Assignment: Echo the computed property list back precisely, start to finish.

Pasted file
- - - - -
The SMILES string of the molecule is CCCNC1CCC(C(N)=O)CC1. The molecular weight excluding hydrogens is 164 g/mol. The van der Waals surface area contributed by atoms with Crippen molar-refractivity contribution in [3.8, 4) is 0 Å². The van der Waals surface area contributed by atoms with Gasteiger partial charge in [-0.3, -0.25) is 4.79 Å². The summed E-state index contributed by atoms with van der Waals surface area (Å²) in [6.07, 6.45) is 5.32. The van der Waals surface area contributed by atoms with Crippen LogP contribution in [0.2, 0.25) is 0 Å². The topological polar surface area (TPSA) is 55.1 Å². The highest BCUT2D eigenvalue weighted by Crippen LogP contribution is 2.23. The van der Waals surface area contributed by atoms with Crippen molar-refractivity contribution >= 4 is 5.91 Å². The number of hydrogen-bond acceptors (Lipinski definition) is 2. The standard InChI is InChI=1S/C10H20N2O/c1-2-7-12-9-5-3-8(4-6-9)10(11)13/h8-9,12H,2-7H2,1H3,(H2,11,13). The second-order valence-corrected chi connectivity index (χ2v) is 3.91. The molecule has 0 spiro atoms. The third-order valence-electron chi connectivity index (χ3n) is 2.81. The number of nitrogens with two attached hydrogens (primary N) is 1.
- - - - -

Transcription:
The SMILES string of the molecule is CCCNC1CCC(C(N)=O)CC1. The molecular weight excluding hydrogens is 164 g/mol. The van der Waals surface area contributed by atoms with Crippen molar-refractivity contribution in [3.8, 4) is 0 Å². The van der Waals surface area contributed by atoms with Gasteiger partial charge in [-0.3, -0.25) is 4.79 Å². The summed E-state index contributed by atoms with van der Waals surface area (Å²) in [6.07, 6.45) is 5.32. The van der Waals surface area contributed by atoms with Crippen LogP contribution in [0.2, 0.25) is 0 Å². The topological polar surface area (TPSA) is 55.1 Å². The highest BCUT2D eigenvalue weighted by Crippen LogP contribution is 2.23. The van der Waals surface area contributed by atoms with Crippen molar-refractivity contribution >= 4 is 5.91 Å². The number of hydrogen-bond acceptors (Lipinski definition) is 2. The standard InChI is InChI=1S/C10H20N2O/c1-2-7-12-9-5-3-8(4-6-9)10(11)13/h8-9,12H,2-7H2,1H3,(H2,11,13). The second-order valence-corrected chi connectivity index (χ2v) is 3.91. The molecule has 0 spiro atoms. The third-order valence-electron chi connectivity index (χ3n) is 2.81. The number of nitrogens with two attached hydrogens (primary N) is 1.